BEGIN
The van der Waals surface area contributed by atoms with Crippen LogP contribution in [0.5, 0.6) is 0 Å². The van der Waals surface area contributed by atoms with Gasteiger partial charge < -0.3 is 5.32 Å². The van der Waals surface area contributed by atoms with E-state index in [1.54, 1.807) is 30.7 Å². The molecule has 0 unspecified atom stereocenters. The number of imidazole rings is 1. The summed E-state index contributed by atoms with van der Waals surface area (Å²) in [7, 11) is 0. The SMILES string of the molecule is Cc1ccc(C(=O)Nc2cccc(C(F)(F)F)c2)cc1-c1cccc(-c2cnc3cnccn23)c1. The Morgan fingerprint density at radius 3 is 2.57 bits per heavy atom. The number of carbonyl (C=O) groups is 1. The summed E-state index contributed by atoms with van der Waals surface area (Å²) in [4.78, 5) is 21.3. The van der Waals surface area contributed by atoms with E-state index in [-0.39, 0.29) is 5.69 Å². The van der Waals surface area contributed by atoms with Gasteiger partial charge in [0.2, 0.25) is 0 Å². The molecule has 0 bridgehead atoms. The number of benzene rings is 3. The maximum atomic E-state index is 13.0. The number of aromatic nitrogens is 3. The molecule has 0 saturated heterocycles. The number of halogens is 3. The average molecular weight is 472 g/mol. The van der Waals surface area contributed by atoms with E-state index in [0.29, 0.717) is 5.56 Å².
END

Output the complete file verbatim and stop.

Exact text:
The van der Waals surface area contributed by atoms with Crippen LogP contribution in [0.5, 0.6) is 0 Å². The van der Waals surface area contributed by atoms with Gasteiger partial charge < -0.3 is 5.32 Å². The van der Waals surface area contributed by atoms with E-state index in [1.54, 1.807) is 30.7 Å². The molecule has 0 unspecified atom stereocenters. The number of imidazole rings is 1. The summed E-state index contributed by atoms with van der Waals surface area (Å²) in [7, 11) is 0. The SMILES string of the molecule is Cc1ccc(C(=O)Nc2cccc(C(F)(F)F)c2)cc1-c1cccc(-c2cnc3cnccn23)c1. The Morgan fingerprint density at radius 3 is 2.57 bits per heavy atom. The number of carbonyl (C=O) groups is 1. The summed E-state index contributed by atoms with van der Waals surface area (Å²) in [4.78, 5) is 21.3. The van der Waals surface area contributed by atoms with E-state index in [-0.39, 0.29) is 5.69 Å². The van der Waals surface area contributed by atoms with Gasteiger partial charge in [0.2, 0.25) is 0 Å². The molecule has 0 bridgehead atoms. The number of benzene rings is 3. The maximum atomic E-state index is 13.0. The number of aromatic nitrogens is 3. The molecule has 0 saturated heterocycles. The number of halogens is 3. The average molecular weight is 472 g/mol. The van der Waals surface area contributed by atoms with E-state index in [0.29, 0.717) is 5.56 Å².